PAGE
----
article-new_ehow_images_a07_5e_o0_hazards-associated-electromagnetic-field-1.1-800x800ELECTRICITY HAS been one of the greatest benefits to the mankind, it has contributed to all major developments that we enjoy today. At the same time electricity can also be one of the most dangerous risk to our health and safety. Yes as we all know electricity can kill…!! Hundreds of people die each year in Pakistan due to electrocution related accidents, the situation becomes worst during monsoon season and most of the casualties occur in this period. In US alone average 400 peoples die from electrocution and 4400 are injured each year because of domestic electrical shocks. The casualties due to fire related incidents are far beyond the above figure. According to the 17th edition of IEEE wiring regulations the accepted lethal level of shock current through a person is only 50 milli ampere (A). A common misconception is that larger voltages are more dangerous than the smaller ones, however this is not quite true. The danger to living things comes not from the voltage but rather through the current flowing between the two points, it a common observation that we see birds sitting on high voltage lines remains safe and off course they will continue to enjoy unless their wing touches another wire within the vicinity. When close loop is formed current flows due to potential difference and the bird is burnt into ashes.

The mechanism of electrocution is complex and vary distinctively between man, woman and children. The amount of current where one could not be able to let go himself is called cut-off value or “let-go current”, for women it is typically 5 to 7mA whereas for men it is 7 to 9mA, this off course dependent on the muscle mass of the individual. Generaly for limb contact the electric shocks of 1- 5mA is the level of perception, 10mA is the level where pain and burns are received and at 100mA severe muscular contraction and ventricular fibrillation occurs. Current from 100- 300mA are the limits where finally victim is posed to electrocution and will continue until the onset of rigor mortis. So how to tackle this Mr. Invisible…. or Miss Bijlli…!! Remember electricity is a good servant but bad master.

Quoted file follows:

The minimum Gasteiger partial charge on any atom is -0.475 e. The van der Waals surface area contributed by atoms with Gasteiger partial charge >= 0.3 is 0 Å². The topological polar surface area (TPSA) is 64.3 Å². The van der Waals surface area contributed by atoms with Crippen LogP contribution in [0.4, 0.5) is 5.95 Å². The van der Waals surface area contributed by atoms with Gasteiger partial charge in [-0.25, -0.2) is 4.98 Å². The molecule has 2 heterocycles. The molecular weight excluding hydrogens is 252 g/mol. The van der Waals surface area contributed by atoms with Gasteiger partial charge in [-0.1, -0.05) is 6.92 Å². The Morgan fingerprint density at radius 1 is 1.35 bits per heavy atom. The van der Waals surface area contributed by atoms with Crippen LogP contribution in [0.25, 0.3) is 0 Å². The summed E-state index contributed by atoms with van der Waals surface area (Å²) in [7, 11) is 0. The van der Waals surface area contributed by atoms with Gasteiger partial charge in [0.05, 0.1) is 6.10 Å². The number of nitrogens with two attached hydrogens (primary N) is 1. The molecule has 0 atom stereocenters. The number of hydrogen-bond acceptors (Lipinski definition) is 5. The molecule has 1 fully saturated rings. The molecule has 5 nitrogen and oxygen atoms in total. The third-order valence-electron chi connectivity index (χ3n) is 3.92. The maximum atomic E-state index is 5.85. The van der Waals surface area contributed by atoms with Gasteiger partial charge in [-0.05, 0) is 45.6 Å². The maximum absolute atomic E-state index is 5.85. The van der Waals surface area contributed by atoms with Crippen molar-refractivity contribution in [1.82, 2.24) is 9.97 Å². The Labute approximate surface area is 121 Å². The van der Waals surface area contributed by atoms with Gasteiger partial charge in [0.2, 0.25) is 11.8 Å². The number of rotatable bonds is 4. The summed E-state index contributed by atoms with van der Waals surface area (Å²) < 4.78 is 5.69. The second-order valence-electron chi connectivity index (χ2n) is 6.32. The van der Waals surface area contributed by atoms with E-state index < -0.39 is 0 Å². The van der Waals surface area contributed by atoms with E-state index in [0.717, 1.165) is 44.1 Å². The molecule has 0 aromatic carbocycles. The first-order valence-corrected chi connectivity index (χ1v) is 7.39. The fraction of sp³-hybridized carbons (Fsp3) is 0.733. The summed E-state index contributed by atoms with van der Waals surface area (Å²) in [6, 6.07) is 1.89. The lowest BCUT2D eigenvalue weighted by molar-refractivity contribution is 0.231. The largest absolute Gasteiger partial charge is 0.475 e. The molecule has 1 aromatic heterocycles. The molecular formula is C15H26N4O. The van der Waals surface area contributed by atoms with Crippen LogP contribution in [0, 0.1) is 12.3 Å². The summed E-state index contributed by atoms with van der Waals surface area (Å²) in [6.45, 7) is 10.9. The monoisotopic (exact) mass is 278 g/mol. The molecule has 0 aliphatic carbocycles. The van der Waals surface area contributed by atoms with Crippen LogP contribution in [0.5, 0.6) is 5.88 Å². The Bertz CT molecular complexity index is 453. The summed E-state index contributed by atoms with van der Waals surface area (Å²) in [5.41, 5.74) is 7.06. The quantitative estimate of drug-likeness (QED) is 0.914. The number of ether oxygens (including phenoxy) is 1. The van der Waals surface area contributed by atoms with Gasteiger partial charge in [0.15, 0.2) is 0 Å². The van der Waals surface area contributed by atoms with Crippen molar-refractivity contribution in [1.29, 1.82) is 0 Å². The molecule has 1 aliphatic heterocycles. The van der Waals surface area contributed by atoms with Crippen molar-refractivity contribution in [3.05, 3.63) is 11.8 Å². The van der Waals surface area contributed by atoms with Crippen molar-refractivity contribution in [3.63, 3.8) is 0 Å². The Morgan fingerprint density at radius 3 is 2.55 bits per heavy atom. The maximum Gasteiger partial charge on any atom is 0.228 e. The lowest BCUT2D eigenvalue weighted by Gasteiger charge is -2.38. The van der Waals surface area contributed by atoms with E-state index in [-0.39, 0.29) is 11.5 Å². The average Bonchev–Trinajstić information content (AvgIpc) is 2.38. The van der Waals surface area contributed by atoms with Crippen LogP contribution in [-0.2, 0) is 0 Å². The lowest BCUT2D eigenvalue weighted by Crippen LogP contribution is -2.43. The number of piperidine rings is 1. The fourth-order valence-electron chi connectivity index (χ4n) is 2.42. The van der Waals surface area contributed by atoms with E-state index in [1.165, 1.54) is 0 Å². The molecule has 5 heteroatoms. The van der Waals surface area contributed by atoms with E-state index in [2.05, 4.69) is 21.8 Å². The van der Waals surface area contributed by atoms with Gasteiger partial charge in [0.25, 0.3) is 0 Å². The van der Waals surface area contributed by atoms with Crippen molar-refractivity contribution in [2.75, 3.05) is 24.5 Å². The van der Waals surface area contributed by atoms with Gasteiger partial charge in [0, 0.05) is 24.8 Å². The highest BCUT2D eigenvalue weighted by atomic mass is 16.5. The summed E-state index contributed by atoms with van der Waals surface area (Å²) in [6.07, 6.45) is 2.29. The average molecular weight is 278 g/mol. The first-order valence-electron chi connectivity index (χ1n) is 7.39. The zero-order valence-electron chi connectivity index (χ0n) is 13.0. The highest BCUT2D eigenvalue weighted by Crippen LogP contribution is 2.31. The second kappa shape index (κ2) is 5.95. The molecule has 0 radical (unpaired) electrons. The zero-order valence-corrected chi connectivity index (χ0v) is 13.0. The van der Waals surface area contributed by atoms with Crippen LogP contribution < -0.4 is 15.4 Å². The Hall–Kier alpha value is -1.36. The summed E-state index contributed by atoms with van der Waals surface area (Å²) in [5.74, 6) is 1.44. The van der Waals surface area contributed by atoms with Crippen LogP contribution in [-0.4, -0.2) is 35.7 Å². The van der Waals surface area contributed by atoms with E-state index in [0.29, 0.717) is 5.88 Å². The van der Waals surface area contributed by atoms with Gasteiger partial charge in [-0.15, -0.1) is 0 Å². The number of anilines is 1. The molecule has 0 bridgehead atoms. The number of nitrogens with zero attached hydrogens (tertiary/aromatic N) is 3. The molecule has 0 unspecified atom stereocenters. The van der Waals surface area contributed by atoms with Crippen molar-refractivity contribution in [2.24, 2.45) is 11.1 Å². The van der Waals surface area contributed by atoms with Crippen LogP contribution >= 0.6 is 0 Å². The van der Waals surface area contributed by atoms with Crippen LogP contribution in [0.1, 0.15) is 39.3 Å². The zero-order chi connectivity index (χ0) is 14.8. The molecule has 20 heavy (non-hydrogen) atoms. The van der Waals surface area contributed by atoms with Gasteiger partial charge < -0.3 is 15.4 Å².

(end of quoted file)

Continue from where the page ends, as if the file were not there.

Engr Saud KhanAfter the independence of Pakistan, Electricity Rules, 1937 came into force to the whole Pakistan and remain applicable for long period, in current situation electricity matters are under the umbrella of NEPRA. According to NEPRA Regulations of generation, transmission and distribution of electric power Act 1997 read along with Licensing (Distribution) Rules, 1999 it is the responsibility of Licensee/ Distribution companies (DISCOs) to ensure safe dispatch of electricity to the consumer. The electric inspector from the distribution company should inspect the wiring not only for new connections but also conduct surveillance within the jurisdiction to identify any serious public safety related issue. Licensed distribution company must ensure that all electric supply lines and apparatus, belonging to them or under their control are maintained in a safe condition electrically and mechanically and shall take due precautions to avoid danger arising from such supply lines or apparatus. Incoming service line on consumer premises which are easily accessible should also be so insulated and protected by the distribution company as to be secure under all ordinary conditions.